Objective: To investigate serum microRNAs (miRNAs) in women with endometriosis. Design: Case-control study. Setting: University hospital. Patient(s): Women with (n = 24) and without (n = 24) endometriosis. Intervention(s): Serum samples were obtained from surgically diagnosed subjects. Main outcome measure(s): miRNA from women with without endometriosis were used for microarray profiling and confirmed by means of quantitative real-time polymerase chain reaction (qRT-PCR). Receiver operating characteristic (ROC) analysis was performed on differentially expressed miRNAs. Result(s): miR-3613-5p, miR-6755-3p were down-regulated and miR-125b-5p, miR-150-5p, miR-342-3p, miR-143-3p, miR-145-5p, miR-500a-3p, miR-451a, miR-18a-5p were up-regulated more than 10-fold in the microarray. These results were confirmed with the use of qRT-PCR. Among the differentially expressed miRNAs, miR-125b-5p expression levels had the highest area under the ROC curve (AUC). The maximum AUC score of 1.000 was achieved when combining miR-125b-5p, miR-451a, and miR-3613-5p with the use of a logistic regression model. Conclusion(s): We identified several miRNAs in serum that distinguished subjects with endometriosis from those without. miR-125b-5p had the greatest potential as a single diagnostic biomarker. A combination of that miRNA with miR-451a and miR-3613-5p further improved diagnostic performance.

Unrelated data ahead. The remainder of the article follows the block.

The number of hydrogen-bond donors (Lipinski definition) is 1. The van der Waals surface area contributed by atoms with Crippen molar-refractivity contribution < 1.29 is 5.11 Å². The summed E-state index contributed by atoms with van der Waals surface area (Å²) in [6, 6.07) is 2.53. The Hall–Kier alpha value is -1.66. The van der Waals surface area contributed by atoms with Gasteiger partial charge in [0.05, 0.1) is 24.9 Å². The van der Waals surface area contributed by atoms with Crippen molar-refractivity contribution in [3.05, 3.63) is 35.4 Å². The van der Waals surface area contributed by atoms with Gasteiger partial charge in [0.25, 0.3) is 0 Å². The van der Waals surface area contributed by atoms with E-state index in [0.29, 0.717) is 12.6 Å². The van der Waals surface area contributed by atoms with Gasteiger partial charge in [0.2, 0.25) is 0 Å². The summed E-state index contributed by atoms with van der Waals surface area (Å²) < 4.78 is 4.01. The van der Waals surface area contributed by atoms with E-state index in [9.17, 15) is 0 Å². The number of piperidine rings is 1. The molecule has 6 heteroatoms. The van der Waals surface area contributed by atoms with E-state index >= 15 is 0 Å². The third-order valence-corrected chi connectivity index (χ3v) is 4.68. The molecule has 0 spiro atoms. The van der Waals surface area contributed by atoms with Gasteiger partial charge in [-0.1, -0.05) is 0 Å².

Endometriosis is a gynecologic disease that affects more than 150 million women around the world. The disease is usually found in the pelvic cavity, affecting the ovaries, the fallopian tubes, the peritoneum, and the rectovaginal septum; it is less commonly found in the abdominal cavity affecting the small bowel, the large bowel, and other abdominal organs. It has been established that the best examination to evaluate endometriosis is transvaginal ultrasonography with bowel preparation. The laparoscopic ablation or excision of endometriotic lesions has as its objectives pain relief or fertility improvement and increasing the patient’s quality of life. It is essential to remove all visible lesions and to biopsy the doubtful ones in order to reduce the chances of recurrences and repeat surgery.
Full-text available